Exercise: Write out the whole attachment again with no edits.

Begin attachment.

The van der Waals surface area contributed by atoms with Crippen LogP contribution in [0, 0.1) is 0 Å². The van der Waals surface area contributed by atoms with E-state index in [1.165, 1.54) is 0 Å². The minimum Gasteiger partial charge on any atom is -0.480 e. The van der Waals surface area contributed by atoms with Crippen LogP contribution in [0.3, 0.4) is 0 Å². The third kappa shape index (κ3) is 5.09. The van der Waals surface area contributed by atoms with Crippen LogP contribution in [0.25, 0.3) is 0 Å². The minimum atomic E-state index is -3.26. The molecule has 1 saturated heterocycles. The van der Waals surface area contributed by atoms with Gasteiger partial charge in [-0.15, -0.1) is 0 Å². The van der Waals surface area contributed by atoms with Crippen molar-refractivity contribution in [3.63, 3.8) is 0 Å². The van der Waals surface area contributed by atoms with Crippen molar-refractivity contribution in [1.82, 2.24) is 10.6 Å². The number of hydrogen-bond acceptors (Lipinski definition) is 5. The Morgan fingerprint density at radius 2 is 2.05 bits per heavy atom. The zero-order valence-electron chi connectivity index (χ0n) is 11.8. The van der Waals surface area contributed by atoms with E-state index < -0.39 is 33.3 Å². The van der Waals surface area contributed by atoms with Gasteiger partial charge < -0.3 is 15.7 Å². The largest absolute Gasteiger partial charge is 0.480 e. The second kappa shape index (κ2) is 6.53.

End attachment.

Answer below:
The van der Waals surface area contributed by atoms with Crippen LogP contribution in [0, 0.1) is 0 Å². The van der Waals surface area contributed by atoms with E-state index in [1.165, 1.54) is 0 Å². The minimum Gasteiger partial charge on any atom is -0.480 e. The van der Waals surface area contributed by atoms with Crippen LogP contribution in [0.3, 0.4) is 0 Å². The third kappa shape index (κ3) is 5.09. The van der Waals surface area contributed by atoms with Crippen LogP contribution in [0.25, 0.3) is 0 Å². The minimum atomic E-state index is -3.26. The molecule has 1 saturated heterocycles. The van der Waals surface area contributed by atoms with Gasteiger partial charge in [-0.15, -0.1) is 0 Å². The van der Waals surface area contributed by atoms with Crippen molar-refractivity contribution in [3.63, 3.8) is 0 Å². The van der Waals surface area contributed by atoms with Crippen molar-refractivity contribution in [1.82, 2.24) is 10.6 Å². The number of hydrogen-bond acceptors (Lipinski definition) is 5. The Morgan fingerprint density at radius 2 is 2.05 bits per heavy atom. The zero-order valence-electron chi connectivity index (χ0n) is 11.8. The van der Waals surface area contributed by atoms with E-state index < -0.39 is 33.3 Å². The van der Waals surface area contributed by atoms with Gasteiger partial charge < -0.3 is 15.7 Å². The largest absolute Gasteiger partial charge is 0.480 e. The second kappa shape index (κ2) is 6.53.